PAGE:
John R. Freudenberg was enrobed as the newest Nebraska Supreme Court justice Friday, and to mark the occasion and prepare him for his appointment, colleague and county court judge Russell W. Harford offered him an unusual gift: a packet of instant mashed potatoes.
After explaining Freudenberg’s affinity for mashed potatoes, Harford said the newly appointed justice would be able to focus on cases better with his preferred side dish.
“It’s my understanding when you do consultations, talking about cases and how to decide these complex legal cases, there’s times that the consultation runs into the noon hour,” he said. “I can assure you that you will get better attention from John … if he has mashed potatoes with his pizza.”
Harford was one of two county court judges to offer remarks at Friday's investiture ceremony for Freudenberg, who became the newest Nebraska Supreme Court justice after 14 months as a county court judge in Lancaster County.
Before his judgeship, Freudenberg was a special assistant to the criminal bureau chief at the Nebraska Attorney General’s Office for a decade.
He also has a background in rural Nebraska, obtaining his bachelor’s degree at Chadron State College and serving as an attorney in northwest Nebraska.
Harford said Freudenberg’s example will hopefully help bolster representation of lawyers in rural Nebraska.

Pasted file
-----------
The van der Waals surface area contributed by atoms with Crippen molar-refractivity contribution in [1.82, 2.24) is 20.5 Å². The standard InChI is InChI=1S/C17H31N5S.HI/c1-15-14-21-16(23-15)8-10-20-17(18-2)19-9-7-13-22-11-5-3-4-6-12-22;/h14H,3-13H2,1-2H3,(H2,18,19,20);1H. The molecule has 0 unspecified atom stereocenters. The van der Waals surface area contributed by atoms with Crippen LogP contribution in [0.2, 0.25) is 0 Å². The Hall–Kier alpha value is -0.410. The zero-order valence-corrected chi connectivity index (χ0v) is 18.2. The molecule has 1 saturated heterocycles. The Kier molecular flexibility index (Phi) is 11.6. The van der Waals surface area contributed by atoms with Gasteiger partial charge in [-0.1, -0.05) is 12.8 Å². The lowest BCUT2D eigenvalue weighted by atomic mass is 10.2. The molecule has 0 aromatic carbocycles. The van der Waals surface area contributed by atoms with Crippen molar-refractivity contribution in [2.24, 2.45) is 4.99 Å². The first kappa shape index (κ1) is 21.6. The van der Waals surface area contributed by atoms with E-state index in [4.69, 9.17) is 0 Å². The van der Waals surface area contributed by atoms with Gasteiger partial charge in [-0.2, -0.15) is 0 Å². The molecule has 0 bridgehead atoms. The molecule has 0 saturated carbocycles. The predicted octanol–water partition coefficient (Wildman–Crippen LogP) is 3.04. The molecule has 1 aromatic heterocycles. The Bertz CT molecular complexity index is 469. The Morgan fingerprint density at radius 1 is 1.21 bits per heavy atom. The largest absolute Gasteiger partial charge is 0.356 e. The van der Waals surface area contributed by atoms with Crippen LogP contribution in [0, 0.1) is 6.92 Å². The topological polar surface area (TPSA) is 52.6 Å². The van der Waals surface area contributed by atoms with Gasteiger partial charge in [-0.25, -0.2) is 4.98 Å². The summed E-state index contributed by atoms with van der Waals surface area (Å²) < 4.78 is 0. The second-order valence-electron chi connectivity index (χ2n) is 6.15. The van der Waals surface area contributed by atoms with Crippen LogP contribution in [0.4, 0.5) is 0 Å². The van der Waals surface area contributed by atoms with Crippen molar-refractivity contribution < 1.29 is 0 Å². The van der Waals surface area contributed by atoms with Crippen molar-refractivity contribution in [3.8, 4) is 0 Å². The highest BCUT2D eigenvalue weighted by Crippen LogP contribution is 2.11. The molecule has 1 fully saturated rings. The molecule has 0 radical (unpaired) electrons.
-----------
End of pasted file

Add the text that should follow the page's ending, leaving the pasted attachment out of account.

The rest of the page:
“There aren’t many lawyers in rural areas of the state — some counties don’t have lawyers, some counties only have one or two lawyers — and … I know it’s a concern for our association for a number of years,” he said. “John’s appointment to the Supreme Court I think, hopefully, will help change that.”
A statewide initiative, the Rural Legal Opportunities Program, also aims to add to the ranks of rural lawyers by waiving undergraduate tuition at state colleges and universities and offering guaranteed placement at the University of Nebraska College of Law for students who score well on admissions tests, Harford said.
“I think (Freudenberg’s) appointment will help ensure that there are students who want to participate in (the initiative), that if they have aspirations … to be judges or Supreme Court justices, they’ll still have that opportunity even though they choose or feel obligated to practice law in a rural area of the state,” Harford said. “John is a fine example of how to keep students in that program.”
Freudenberg said as he looked around the Warner Chamber at the state Capitol, his family and friends in attendance represented a history of his life.
“It’s because of all of you and your support and all you’ve provided me that I got through those years,” he said.
He thanked his family — wife Connie and their five children — who joined in enrobing him.
“Every hare-brained idea I had, every opportunity I decided to pursue over the last 20-plus years, she’s been there with me,” he said of his wife. “I wouldn’t be here without her and I don’t thank her enough.
“I want to thank my children, the fabulous five; they are my life’s biggest source of joy.”
Freudenberg also thanked his parents, extended family and the Supreme Court justices. He said Justice John F. Wright, the justice whose seat he was filling, left a large legacy for him to follow.
“He was a tremendous judge,” he said. “He set a high standard for me to pursue. I’m incredibly excited and humbled to now follow in those footsteps. I assure everyone that I will do my best to fill the expectations that you have in me to do this job.”
Harford said he believed Freudenberg would be a good justice because of the respect he’s shown to everyone from opposing attorneys to witnesses throughout his career.
“I have my own nickname for John: ‘Fair Shake’ Freudenberg,” he said. “In the nine years being in the courtroom … he always treated everyone with dignity and respect."